Historic Environment Scotland have said that sites such as Stirling Castle and Holyrood Park will play an important role during the Championships.

They said: “It’s fantastic that Stirling Castle and Holyrood Park will be playing a part in this year’s UCI Cycling World Championships. The first event of its kind, this is a wonderful opportunity for people to engage with our heritage in a new and exciting way.

“We’re thrilled these sites in our care will be providing historic backdrops to what’s sure to be a truly historic event.”

Wheely different

The weird and wonderful is taking centre stage.

As part of the UCI World Championships, cyclists are gearing up to take part in artistic cycling and cycle-ball at Glasgow’s Emirates Arena.

Artistic cycling, which is described as gymnastics on wheels, will see riders perform all sorts of stunts and tricks, as far as their bodies and bikes can go. They will perform handstands on handlebars and ride their saddles like surfboards in spectacular feats of bravery, balletic balance and physical strength.

The bikes have upside-down handlebars and a saddle that is positioned far back, with the wheels closer together to make the tricks possible.

Cycle-Ball © Armand Lenoir

Cycle-ball is expected to be just as thrilling as riders’ tenacity and technique will be put to the test in 2-a-side 14-minute matches on a small court where the most goals win.

Riders must use their front or rear wheel to control the ball. Headers are allowed and goalies can also use their hands. If a foot touches the floor, the rider must leave and re-enter the field of play.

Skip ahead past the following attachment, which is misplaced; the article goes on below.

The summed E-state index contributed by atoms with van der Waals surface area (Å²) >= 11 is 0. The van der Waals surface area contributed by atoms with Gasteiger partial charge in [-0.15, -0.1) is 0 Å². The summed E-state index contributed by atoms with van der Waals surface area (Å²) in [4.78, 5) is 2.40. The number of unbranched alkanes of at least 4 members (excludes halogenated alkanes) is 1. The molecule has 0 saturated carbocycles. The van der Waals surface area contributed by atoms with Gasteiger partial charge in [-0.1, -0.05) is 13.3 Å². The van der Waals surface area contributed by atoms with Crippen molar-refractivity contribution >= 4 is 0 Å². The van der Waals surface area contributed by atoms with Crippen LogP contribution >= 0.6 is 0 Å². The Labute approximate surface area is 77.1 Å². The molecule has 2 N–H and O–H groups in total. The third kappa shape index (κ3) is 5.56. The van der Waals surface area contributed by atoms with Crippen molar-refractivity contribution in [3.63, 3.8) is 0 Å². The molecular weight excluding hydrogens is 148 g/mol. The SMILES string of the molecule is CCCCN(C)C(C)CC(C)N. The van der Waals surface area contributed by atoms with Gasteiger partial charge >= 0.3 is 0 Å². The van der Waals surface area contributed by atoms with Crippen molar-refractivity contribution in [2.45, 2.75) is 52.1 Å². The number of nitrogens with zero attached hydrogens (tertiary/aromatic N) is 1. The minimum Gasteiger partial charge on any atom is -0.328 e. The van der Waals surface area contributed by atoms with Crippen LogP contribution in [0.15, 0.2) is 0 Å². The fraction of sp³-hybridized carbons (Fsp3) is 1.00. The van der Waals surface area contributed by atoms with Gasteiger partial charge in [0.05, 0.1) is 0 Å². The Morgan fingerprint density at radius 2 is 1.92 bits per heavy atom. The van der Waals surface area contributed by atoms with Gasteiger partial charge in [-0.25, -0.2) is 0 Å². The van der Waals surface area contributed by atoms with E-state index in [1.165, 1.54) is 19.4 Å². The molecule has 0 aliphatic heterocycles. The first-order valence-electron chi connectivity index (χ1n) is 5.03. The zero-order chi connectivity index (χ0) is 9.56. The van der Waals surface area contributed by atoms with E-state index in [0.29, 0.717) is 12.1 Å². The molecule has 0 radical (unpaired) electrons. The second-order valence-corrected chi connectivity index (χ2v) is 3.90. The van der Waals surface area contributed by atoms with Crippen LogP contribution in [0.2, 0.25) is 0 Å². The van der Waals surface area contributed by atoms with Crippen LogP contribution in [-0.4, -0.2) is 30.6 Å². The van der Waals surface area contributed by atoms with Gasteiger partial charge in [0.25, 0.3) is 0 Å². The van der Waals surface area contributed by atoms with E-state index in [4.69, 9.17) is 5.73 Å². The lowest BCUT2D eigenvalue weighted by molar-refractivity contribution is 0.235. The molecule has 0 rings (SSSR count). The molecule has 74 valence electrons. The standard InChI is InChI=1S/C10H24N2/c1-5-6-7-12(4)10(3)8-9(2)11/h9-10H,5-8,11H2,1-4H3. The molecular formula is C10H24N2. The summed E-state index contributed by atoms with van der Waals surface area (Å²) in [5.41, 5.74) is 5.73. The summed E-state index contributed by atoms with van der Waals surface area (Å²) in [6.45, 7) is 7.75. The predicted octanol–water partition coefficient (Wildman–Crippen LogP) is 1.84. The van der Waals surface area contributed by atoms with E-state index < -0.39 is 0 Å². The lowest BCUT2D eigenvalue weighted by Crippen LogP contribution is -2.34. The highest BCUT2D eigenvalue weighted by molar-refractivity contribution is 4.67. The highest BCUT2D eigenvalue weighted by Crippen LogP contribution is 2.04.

The possession game is key and the most skilled riders keep the ball glued to their wheels to avoid losing it to a well-timed tackle.

Lauren’s excited by home track buzz

She has previously won major cycling events in France and Poland and is now hoping for major success on her home turf.

Forres cyclist Lauren Bell is thrilled that her family and friends will be able to cheer her to victory when she competes this Thursday and Friday in the highly- competitive team sprint category in Glasgow’s Emirates Arena.

She said: “I’m really excited, it’s once in a lifetime having your own home track as host – Glasgow is where I learned how to ride my bike – so my parents can come and see me and my boyfriend is coming and my friends are all going. I think it makes it a bit more special.

Bell won bronze in the World Track Cycling Championships in Paris in the women’s team sprint last year and earlier this year won silver at the European Championships.

“My coach says you get this buzz from the track, and it helps you with your riding and it makes you ride better. Me and the other girls in the team are so excited to have that home advantage.”

© Jeff Holmes JSHPIX/Shutterstock
Lauren Bell.

Bell said that herself and her team-mates, Sophie Capewell and Emma Finucane have been training hard and are hoping to be on the podium, which will allow them to qualify for the Paris 2024 Olympics.

The 23-year-old added: “It’s inevitable getting nervous before a competition because it just means so much to you, especially being at home, you want to do really well.

“As a team, we’ve been doing some practice races and training and everything is going really well, so we’re quite excited.

“But we’re trying to focus on how we’re going to execute our ride rather than get too caught up on it, but I’ve got a good feeling about this Worlds.”